We do extensive usability testing of our installers so we can see how well we’ve achieved our goals. I’m happy to say that over the years, the data we have collected through this testing has improved the installer experience quite a bit, and users are successfully completing millions of Java installs every day.

Java installers have always installed Java versions side-by-side, leading to systems that are bogged down in multiple versions. On Java.com you suggest removing older versions of Java. Does this give you headaches, and do you have plans to improve this situation?
In the past, that was true — however as of several years ago (and the release of Java 6 Update 10), we now patch the existing version of Java on your machine instead of installing a whole new one every time. This has reduced the problem quite a bit.  However, the bigger issue is that some old applications specify that they’ll only work on an old version of Java, and this can compromise the security of the user’s system.  In general, a lot of these applications still work fine on newer versions of Java, so we recommend that people remove the old versions.

Currently, we provide detailed instructions for how to remove these old versions via the Windows Control Panel facilities — however we’ve seen that this process can be error prone, and can result in old versions remaining on the machine, and possibly removal of the up-to-date version!  So we are working on solutions to automate the process and eventually incorporate this in to the Java install and update flow.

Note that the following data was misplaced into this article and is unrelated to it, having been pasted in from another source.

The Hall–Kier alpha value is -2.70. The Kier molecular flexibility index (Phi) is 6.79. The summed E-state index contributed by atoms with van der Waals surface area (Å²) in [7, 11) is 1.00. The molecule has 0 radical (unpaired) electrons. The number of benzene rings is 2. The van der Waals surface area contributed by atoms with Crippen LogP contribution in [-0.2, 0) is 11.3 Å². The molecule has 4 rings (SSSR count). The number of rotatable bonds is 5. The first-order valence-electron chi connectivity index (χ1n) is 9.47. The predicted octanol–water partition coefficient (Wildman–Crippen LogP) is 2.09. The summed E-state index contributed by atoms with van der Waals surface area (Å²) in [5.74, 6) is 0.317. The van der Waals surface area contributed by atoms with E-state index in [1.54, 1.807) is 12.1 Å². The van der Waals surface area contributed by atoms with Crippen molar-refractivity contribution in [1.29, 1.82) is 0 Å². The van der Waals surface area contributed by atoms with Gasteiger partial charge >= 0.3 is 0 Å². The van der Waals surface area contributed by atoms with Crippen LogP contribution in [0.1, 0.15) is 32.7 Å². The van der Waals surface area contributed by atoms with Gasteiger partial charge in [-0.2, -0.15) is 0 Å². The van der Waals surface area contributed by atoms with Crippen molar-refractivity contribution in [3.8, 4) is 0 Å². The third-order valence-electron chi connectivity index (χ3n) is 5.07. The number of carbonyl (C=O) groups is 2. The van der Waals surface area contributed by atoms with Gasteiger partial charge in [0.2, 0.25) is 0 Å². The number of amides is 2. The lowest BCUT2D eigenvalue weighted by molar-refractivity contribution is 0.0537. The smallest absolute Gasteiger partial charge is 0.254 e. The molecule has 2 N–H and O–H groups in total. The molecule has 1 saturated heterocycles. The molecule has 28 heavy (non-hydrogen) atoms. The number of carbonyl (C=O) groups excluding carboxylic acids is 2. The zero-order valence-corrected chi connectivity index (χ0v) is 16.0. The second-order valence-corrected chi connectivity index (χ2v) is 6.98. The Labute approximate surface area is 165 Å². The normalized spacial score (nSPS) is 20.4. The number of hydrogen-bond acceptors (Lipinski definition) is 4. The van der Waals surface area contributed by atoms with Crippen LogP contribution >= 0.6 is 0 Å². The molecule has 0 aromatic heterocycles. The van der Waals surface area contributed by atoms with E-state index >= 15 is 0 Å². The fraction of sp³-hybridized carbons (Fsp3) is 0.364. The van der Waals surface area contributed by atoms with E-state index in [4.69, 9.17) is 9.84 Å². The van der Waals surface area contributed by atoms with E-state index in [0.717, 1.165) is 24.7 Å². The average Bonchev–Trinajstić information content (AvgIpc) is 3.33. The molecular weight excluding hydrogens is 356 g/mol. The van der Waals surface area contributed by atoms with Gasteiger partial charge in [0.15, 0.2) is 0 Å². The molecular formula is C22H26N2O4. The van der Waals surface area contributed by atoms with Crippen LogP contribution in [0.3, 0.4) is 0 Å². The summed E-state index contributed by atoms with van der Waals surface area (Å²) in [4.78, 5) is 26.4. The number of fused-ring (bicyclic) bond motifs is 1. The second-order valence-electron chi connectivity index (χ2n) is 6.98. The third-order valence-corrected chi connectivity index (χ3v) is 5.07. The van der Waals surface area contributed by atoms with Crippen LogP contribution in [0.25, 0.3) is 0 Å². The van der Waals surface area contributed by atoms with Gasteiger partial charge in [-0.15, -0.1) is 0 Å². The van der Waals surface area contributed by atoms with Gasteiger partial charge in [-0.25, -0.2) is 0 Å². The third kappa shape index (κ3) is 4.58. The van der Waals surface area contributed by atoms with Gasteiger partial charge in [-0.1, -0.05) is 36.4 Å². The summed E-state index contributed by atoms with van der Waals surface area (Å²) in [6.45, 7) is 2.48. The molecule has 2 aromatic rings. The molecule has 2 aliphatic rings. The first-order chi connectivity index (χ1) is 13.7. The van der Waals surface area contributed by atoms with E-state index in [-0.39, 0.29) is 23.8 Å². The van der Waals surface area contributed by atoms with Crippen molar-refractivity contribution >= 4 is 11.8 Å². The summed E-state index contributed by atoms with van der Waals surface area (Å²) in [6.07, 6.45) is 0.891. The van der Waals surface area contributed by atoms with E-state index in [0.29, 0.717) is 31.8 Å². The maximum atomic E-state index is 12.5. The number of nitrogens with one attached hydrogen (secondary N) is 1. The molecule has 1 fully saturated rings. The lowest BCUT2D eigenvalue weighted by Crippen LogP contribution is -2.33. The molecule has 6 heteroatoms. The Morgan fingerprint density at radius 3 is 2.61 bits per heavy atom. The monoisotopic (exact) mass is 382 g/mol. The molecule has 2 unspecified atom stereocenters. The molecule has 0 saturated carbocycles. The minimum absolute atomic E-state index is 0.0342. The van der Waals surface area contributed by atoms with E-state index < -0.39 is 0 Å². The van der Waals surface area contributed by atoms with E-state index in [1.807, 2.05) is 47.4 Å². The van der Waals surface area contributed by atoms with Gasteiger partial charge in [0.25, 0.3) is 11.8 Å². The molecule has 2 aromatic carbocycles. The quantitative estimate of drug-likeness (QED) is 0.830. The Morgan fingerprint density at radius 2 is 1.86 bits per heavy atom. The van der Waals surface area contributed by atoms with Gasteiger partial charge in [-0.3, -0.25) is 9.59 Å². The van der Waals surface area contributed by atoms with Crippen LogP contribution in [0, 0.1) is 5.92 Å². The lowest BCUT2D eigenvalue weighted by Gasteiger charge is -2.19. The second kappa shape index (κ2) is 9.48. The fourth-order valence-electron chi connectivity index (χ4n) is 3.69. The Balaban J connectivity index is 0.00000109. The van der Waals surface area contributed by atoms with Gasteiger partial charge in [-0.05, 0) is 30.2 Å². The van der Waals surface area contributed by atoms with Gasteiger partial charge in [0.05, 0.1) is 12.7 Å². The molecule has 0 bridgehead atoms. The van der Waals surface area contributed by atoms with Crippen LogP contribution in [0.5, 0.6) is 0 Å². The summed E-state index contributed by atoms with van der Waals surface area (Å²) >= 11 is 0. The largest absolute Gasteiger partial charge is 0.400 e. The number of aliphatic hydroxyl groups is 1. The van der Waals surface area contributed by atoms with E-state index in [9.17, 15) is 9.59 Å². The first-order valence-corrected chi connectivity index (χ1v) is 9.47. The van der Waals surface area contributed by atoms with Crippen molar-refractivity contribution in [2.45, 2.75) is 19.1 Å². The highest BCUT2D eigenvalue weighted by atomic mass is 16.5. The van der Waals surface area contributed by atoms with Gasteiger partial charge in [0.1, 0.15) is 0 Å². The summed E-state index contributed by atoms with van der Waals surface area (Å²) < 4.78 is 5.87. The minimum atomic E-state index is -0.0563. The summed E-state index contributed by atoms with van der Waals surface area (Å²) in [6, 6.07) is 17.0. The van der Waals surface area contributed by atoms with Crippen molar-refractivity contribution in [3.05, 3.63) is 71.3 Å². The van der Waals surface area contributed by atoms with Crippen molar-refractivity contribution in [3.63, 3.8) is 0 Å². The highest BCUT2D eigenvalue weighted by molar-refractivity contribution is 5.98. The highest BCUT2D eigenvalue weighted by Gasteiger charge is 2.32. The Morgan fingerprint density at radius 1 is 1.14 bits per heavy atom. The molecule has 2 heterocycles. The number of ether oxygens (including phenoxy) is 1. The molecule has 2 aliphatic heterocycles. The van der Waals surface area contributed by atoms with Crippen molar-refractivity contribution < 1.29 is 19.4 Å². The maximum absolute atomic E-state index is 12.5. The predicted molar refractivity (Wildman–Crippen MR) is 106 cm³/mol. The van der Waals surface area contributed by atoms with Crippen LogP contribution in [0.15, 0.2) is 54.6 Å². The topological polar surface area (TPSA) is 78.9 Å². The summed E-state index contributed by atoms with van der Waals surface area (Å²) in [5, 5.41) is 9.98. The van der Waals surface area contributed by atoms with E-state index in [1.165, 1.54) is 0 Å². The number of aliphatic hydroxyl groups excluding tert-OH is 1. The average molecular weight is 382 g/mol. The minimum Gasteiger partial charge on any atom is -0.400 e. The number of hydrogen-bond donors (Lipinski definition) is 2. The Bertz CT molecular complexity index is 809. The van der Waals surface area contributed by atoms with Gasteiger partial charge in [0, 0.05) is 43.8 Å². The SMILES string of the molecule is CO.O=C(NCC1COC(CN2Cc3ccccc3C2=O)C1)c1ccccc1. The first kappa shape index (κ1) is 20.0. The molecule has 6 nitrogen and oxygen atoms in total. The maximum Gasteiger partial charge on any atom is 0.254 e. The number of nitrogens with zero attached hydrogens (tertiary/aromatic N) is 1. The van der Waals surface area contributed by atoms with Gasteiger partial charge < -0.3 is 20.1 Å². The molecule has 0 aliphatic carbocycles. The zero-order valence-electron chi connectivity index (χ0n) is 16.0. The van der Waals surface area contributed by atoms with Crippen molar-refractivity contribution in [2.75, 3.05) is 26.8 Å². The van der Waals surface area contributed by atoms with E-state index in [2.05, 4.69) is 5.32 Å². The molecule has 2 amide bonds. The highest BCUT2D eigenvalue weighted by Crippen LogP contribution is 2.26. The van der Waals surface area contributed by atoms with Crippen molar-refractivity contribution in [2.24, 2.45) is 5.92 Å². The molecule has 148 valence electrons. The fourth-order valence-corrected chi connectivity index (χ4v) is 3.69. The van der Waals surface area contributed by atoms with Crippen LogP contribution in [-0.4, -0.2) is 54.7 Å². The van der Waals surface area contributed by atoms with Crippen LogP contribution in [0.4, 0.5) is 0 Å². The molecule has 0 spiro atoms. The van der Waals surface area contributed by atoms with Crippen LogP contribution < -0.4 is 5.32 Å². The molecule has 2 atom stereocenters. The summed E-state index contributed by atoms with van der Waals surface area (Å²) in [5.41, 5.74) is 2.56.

What feedback have you received about Java installers, and what is it that you really want to achieve in future releases?
In general, the Java install process is pain free for almost all users.  The proliferation of Windows 7 and 64-bit versions of Windows has resulted in comments that some users aren’t sure which Java installer to use.  They see a 64-bit sticker on their machine, but don’t realize that the default browser is still a 32-bit process, so they need to install the 32-bit Java runtime for their browser based apps.  The java.com website automatically chooses the appropriate installer for our supported configurations, so this isn’t a huge deal. If users are running desktop apps that require 64-bit Java, then they would need to install that also.  Explaining something as abstract as 32-bit vs. 64-bit architectures to an end user really isn’t easy.  In some ways this is a transitional problem and will go away as soon as commonly available browsers and OSes are all 64-bit.

As OSes become more vigilant about the software you download and install on a machine, users are asked to deal with multiple security warnings (like from Windows User Account Control) before they can install Java.  Currently, you’ll get UAC messages when you install Java for the first time, and each time you are asked to update. These messages seem to appear “out of the blue”, so the user isn’t sure what generated them.  We are taking steps to upgrade our installer technology and change our requirements so that users remain protected without being confronted by warnings.

Lastly, I’m happy that we’re integrating the Java and JavaFX installers both for the runtime and the SDK, since everyone appreciates one less installer!

Thanks for taking the time to chat with me. Do you have anything else you’d like to say to the readers?
I’m always interested in hearing from our users about their experiences — both good and not-so-good.